Fatigue may have been a factor in this accident, and the NTSB devoted considerable attention to it. Just prior to takeoff the pilot made numerous errors that suggest he wasn't very alert. These included starting the engine with the nosewheel still chocked, requesting taxi clearance prior to obtaining the ATIS information, reading back an incorrect frequency, accepting a radio frequency that could not be tuned on his radios, failing to acknowledge a controller's readback of weather, failing to stop at the end of the runway, and using incorrect phraseology by requesting a "Special IFR" clearance when he meant Special VFR. Most pilots have been guilty of a few of these flubs on occasion, but having them all occur in the space of a few minutes indicates that the brain was not fully engaged. It is also possible that this was the result of rushing to beat the storm, or perhaps the pilot just had poor pre-departure habits.

The pilot had averaged about 6 hours of sleep for the 3 days prior to the trip, and on the first day, he woke up at 3:30 a.m. Even copious quantities of coffee won't overcome a chronic fatigue problem. Studies have shown that most people tend to underestimate their fatigue level. When the pilot commented at a fuel stop in Rock Springs, Wyoming, that he was tired and later that night advised his wife that he "was really tired," it is safe to conclude that he probably fit the definition of being fatigued the day before the accident. The slippery slope of human factors is not to be underestimated, however; the pilot checked into the hotel at 7 p.m. local time and checked out again at 6:22 a.m., so there was opportunity for rest. The quality and quantity of his sleep the night before the accident is unknown.

The key players in this scenario — and in many other accidents last year — were inclement weather and a pressing desire to get someplace. It is a lethal combination, one that all pilots would do well to understand.

The flight was to depart from Cheyenne early in the morning before the storm system arrived, but Jessica's father decided that she needed the sleep after a very long first day and delayed her wake-up call by about half an hour. There were further delays as local media interviews took precious time. The program director of a Cheyenne radio station conducted a telephone interview with Jessica and her father at the airport around 7:45. He invited them to stay because of the weather, but the father was anxious to beat the storm.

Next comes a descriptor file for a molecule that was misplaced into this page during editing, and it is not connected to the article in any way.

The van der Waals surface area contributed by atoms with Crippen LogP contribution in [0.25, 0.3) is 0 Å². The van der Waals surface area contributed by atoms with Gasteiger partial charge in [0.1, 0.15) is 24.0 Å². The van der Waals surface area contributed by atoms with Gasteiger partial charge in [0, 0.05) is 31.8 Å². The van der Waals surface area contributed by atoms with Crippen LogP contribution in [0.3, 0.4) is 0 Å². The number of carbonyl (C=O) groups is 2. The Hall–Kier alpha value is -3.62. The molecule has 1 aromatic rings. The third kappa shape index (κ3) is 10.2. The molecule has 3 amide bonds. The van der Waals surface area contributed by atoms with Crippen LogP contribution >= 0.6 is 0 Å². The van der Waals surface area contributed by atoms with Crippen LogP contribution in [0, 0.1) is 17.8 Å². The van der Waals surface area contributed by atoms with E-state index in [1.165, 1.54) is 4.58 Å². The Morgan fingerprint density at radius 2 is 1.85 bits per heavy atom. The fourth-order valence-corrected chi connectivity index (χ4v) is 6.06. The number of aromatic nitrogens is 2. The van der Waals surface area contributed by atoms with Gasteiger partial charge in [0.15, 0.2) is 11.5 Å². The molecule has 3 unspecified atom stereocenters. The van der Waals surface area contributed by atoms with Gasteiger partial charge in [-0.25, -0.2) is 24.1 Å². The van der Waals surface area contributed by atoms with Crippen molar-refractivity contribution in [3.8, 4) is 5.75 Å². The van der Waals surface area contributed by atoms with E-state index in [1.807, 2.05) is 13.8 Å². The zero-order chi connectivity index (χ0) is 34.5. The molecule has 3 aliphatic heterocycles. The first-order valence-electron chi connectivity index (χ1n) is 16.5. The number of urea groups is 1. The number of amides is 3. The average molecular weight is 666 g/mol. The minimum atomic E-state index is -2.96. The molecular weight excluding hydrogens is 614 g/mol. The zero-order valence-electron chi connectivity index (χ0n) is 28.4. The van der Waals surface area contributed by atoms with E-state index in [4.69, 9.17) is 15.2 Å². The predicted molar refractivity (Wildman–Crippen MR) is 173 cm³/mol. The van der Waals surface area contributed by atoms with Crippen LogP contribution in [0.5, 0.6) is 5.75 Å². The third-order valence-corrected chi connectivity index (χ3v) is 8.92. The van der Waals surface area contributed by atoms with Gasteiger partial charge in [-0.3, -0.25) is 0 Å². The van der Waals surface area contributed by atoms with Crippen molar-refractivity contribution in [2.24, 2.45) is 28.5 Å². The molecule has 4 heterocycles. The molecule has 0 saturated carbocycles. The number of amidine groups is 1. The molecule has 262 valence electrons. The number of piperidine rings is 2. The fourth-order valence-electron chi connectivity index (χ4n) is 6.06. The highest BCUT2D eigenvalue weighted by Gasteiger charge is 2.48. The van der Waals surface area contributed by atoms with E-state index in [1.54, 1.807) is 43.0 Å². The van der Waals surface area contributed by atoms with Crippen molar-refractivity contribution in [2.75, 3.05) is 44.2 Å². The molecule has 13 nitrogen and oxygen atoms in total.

At 8:01 the pilot in command contacted the Casper Automated Flight Service Station and requested a weather briefing for a VFR flight from Cheyenne to Lincoln, Nebraska. The weather briefer reported: "At this time we have an airmet for icing, moderate below 24,000 in Wyoming; an airmet for turbulence along the route, possibly severe below 18,000, otherwise moderate; IFR flight precautions are in effect likewise along that route, and there's a cold front just to the north of your position; actually, they depict it through there now."

The pilot replied, "Yeah, it's starting to rain here."

The briefer continued: "With regards to rain showers...virtually a line of it on a north-south line just west of your position, and they're moving from the south to the north at this time, so we have thunderstorms, icing, and IFR...not looking for a lot of improvement. Cheyenne is currently 2,600 broken, 3,000 overcast, 10 miles with light rain."

The briefer then described current conditions at several points east of Cheyenne, and the pilot replied, "Yeah, probably looks good out there from here...looking east, looks like the sun's shining, as a matter of fact."

The forecast contained thunderstorms, rain, and fog for Cheyenne and points east. The briefer then stated, "So if you can venture out of there and go east it looks...," to which the pilot replied, "Yeah, it looks pretty good, actually." The briefer then referenced "adverse conditions currently in Cheyenne," and the pilot said, "Yeah, it's raining pretty good right here now.... It's steady but nothing bad...and to the east it looks real good." The pilot then filed a VFR flight plan for Lincoln.